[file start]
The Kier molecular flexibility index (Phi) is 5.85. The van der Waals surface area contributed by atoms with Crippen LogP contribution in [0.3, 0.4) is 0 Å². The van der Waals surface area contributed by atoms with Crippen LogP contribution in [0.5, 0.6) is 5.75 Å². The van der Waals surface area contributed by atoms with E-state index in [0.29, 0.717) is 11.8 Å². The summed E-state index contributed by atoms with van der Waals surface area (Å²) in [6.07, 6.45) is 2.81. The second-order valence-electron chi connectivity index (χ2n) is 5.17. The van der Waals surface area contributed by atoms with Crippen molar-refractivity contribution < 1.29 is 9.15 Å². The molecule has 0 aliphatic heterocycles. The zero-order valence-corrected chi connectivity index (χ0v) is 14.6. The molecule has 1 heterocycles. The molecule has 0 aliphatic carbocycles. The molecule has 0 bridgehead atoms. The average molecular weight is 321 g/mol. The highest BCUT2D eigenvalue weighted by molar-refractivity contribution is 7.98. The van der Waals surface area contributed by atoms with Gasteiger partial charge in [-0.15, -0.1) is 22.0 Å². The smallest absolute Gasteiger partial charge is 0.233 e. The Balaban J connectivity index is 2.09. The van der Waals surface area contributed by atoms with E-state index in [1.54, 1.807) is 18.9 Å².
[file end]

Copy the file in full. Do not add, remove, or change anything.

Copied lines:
The Kier molecular flexibility index (Phi) is 5.85. The van der Waals surface area contributed by atoms with Crippen LogP contribution in [0.3, 0.4) is 0 Å². The van der Waals surface area contributed by atoms with Crippen LogP contribution in [0.5, 0.6) is 5.75 Å². The van der Waals surface area contributed by atoms with E-state index in [0.29, 0.717) is 11.8 Å². The summed E-state index contributed by atoms with van der Waals surface area (Å²) in [6.07, 6.45) is 2.81. The second-order valence-electron chi connectivity index (χ2n) is 5.17. The van der Waals surface area contributed by atoms with Crippen molar-refractivity contribution < 1.29 is 9.15 Å². The molecule has 0 aliphatic heterocycles. The zero-order valence-corrected chi connectivity index (χ0v) is 14.6. The molecule has 1 heterocycles. The molecule has 0 aliphatic carbocycles. The molecule has 0 bridgehead atoms. The average molecular weight is 321 g/mol. The highest BCUT2D eigenvalue weighted by molar-refractivity contribution is 7.98. The van der Waals surface area contributed by atoms with Gasteiger partial charge in [-0.15, -0.1) is 22.0 Å². The smallest absolute Gasteiger partial charge is 0.233 e. The Balaban J connectivity index is 2.09. The van der Waals surface area contributed by atoms with E-state index in [1.54, 1.807) is 18.9 Å².